Q. What was your childhood like?
A. I didn’t speak until I was 6, because my whole family signed. Back then, they didn’t have kindergarten, so I began first grade at age 6. As a child, I didn’t understand what hearing people were saying because I didn’t have English as my base language. I wrote in ASL – I’d sign a written sentence and say, “me go store, me finish,” that kind of thing. I look back and think now, “How did I survive?”
I always struggled with English. It was difficult, and my parents couldn’t help me because it wasn’t their first language. I always excelled in math, though. My dad taught me what we called “mental math,” and I never got less than an A. But English and reading were always a challenge.
A story I sometimes share is that my mom was mugged when I was in fifth grade. We’d been walking down the street and the guy hit her in the head with a trash can lid and took her purse. A neighbor saw, and the cops came and put us in the car, and we drove around and found the guy. When we went to court, they’d gotten my mother someone who knew a few signs, but my mother couldn’t understand her. Before the [Americans with Disabilities Act] law, they had signers, but not interpreters. So the cop said to me, “Can you do it?” I didn’t know about the big words, but I sat in his lap up front and he whispered what the judge was saying in my ear and I interpreted it all for my mother. Ultimately, the guy went to jail for a year.
At 12, after my grandfather died, I went with my father and interpreted all the funeral arrangements. When we’d go to the movies, we’d sit in the back under the exit light so my family could see me interpreting the whole movie.
Another time, when I was in eighth grade, my parents wanted a loan, [so] I went with them to the bank and signed everything the banker said to them. I told the banker at the end, “I promise you my parents will pay you back. They’re the hardest workers I’ve ever known.” They got the loan.
But I never felt special. I did what my family needed me to do. Now, looking back, I know I grew up fast.
Q. Why did you go into health care?
A. I think because I saw the frustrations my parents had and vowed that they’d have everything they needed to understand the whole message of what was going on. I live in both worlds. I was not my family’s ambassador because I was, in fact, one of them. When we walked down the street, or went to events, people looked at us and said, “Look at those Deaf parents and their three Deaf children.” I never wanted to be different. Like any culture, Deaf people love their own. I was very fortunate to be a CODA because I was accepted. But I stood beside them, never in front of them.
Q. Has COVID changed your work?
A. I think it’s the same, really. We’re making sure everybody gets the access they need to make sure they know what’s happening inside of UVA, and outside in the world. I’m still working with patients. The only thing I’ve noticed is that COVID hit the hard-of-hearing population very hard [because of their reliance on lip reading]. … When we put masks on, they lost their world. Just because you’re deaf doesn’t mean you’re fluent in lip reading or that you know ASL. We’re blessed to have clear masks now, which has really helped.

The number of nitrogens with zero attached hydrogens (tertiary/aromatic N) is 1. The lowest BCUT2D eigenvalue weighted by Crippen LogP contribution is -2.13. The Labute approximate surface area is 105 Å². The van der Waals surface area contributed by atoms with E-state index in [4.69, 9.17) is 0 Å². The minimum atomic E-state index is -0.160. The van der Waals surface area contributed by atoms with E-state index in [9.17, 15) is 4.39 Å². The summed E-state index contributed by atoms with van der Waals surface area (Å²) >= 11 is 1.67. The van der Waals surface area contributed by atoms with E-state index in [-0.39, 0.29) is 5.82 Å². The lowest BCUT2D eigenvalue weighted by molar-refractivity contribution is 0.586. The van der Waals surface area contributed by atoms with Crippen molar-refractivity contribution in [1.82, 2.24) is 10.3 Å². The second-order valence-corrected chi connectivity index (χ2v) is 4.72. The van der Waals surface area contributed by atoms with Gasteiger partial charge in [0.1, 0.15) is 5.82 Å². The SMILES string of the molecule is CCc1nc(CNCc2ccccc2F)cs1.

Q. How did you come to work as an interpreter in the first place?
A. I didn’t choose this work. I really believe it was planned. When I moved to Virginia from New York in ’79, I worked for the Virginia School for the Deaf and Blind [in Staunton] as a dorm parent, working second shift, 4 p.m. to 2 a.m. It wasn’t a great fit, but it was a job I was comfortable in, because I knew the work well. It was my heritage and my culture.
At some point, they told me they needed interpreters, a job I figured, at first, was volunteer. I said, “But I need a job that pays.” They said that they did pay interpreters, and I was like, “Gosh, really?” It really was the 1990 Americans with Disabilities Act that really started that.
I called my parents and told them I was going to be an interpreter. They knew it was my language, but didn’t think I’d make a career out of it.
But first, I really had to understand the system because being a CODA is completely different than being an interpreter. You can’t sign to patients and clients like you’re signing to your parents.
Q. What’s the difference?
A. When I’d sign to my parents, I only conveyed what’s important. When you’re interpreting the whole world, it’s every piece: intent, message, how it’s conveyed. If the lawyer is being harsh, in court, if a judge is yelling, I can’t just stand there and sign what he or she says, I have to convey everything. You also have to interpret the implied, the nuance. Hearing people hear this sort of thing all the time, but in the Deaf language, that is something you as an interpreter have to figure out and convey.
We never add words. We interpret the intent of the message. It’s not finger spelling of English words – ASL is its own thing. Also, we are not liaisons, we are not advocates. We convey the message from the deaf person to the hearing person.
You can see it in the way I dress. In court, I wear a suit. When I’m in the hospital, I wear scrubs. When you see me at leadership town halls, with [Chief Executive Officer] Wendy [Horton] and Dr. [Bobby] Chhabra, I dress in business attire. I’m not me when I’m in that role, I’m them. It really is a fully immersive role. The doctors, by now, are so trained that they know they’ll be looking at the patient, knowing that the deaf patient isn’t giving them eye contact because they’re looking at me.
But I’m not really Liz when I’m walking down the hallway … The doctors don’t look at me as an artist. They say, “Thank God you’re here.” I’m just the messenger.